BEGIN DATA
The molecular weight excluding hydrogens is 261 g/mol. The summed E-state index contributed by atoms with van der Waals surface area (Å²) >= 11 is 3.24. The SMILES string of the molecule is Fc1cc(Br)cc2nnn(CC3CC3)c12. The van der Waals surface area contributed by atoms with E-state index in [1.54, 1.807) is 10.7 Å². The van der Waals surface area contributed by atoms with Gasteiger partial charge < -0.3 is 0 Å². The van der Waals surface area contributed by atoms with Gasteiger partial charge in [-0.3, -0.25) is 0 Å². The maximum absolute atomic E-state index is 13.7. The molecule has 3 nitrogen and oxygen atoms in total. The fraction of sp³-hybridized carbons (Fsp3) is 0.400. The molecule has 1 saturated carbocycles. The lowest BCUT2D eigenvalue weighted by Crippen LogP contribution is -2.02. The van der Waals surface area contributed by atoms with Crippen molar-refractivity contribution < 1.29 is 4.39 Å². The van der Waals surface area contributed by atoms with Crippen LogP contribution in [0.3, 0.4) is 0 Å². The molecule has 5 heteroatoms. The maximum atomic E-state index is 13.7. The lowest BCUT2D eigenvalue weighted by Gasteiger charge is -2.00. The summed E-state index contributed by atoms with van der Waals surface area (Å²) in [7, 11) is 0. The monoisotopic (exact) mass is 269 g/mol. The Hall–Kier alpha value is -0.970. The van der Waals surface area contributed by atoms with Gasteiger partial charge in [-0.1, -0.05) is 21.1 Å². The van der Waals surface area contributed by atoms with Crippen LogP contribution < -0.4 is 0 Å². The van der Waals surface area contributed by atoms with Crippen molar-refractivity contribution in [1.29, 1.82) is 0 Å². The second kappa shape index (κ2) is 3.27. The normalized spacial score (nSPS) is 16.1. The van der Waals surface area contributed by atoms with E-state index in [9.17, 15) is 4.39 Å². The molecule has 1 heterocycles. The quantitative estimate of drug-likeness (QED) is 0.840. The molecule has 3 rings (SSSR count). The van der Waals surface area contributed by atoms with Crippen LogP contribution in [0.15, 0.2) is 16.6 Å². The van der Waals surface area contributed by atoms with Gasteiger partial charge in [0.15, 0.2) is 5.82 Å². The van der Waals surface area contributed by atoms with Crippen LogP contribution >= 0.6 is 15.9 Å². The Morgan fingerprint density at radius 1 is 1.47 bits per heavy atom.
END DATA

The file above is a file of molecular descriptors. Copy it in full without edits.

The molecular weight excluding hydrogens is 261 g/mol. The summed E-state index contributed by atoms with van der Waals surface area (Å²) >= 11 is 3.24. The SMILES string of the molecule is Fc1cc(Br)cc2nnn(CC3CC3)c12. The van der Waals surface area contributed by atoms with E-state index in [1.54, 1.807) is 10.7 Å². The van der Waals surface area contributed by atoms with Gasteiger partial charge < -0.3 is 0 Å². The van der Waals surface area contributed by atoms with Gasteiger partial charge in [-0.3, -0.25) is 0 Å². The maximum absolute atomic E-state index is 13.7. The molecule has 3 nitrogen and oxygen atoms in total. The fraction of sp³-hybridized carbons (Fsp3) is 0.400. The molecule has 1 saturated carbocycles. The lowest BCUT2D eigenvalue weighted by Crippen LogP contribution is -2.02. The van der Waals surface area contributed by atoms with Crippen molar-refractivity contribution < 1.29 is 4.39 Å². The van der Waals surface area contributed by atoms with Crippen LogP contribution in [0.3, 0.4) is 0 Å². The molecule has 5 heteroatoms. The maximum atomic E-state index is 13.7. The lowest BCUT2D eigenvalue weighted by Gasteiger charge is -2.00. The summed E-state index contributed by atoms with van der Waals surface area (Å²) in [7, 11) is 0. The monoisotopic (exact) mass is 269 g/mol. The Hall–Kier alpha value is -0.970. The van der Waals surface area contributed by atoms with Gasteiger partial charge in [-0.1, -0.05) is 21.1 Å². The van der Waals surface area contributed by atoms with Crippen LogP contribution < -0.4 is 0 Å². The van der Waals surface area contributed by atoms with Crippen molar-refractivity contribution in [1.29, 1.82) is 0 Å². The second kappa shape index (κ2) is 3.27. The normalized spacial score (nSPS) is 16.1. The van der Waals surface area contributed by atoms with E-state index in [9.17, 15) is 4.39 Å². The molecule has 1 heterocycles. The quantitative estimate of drug-likeness (QED) is 0.840. The molecule has 3 rings (SSSR count). The van der Waals surface area contributed by atoms with Crippen LogP contribution in [0.15, 0.2) is 16.6 Å². The van der Waals surface area contributed by atoms with Gasteiger partial charge in [0.15, 0.2) is 5.82 Å². The van der Waals surface area contributed by atoms with Crippen LogP contribution >= 0.6 is 15.9 Å². The Morgan fingerprint density at radius 1 is 1.47 bits per heavy atom.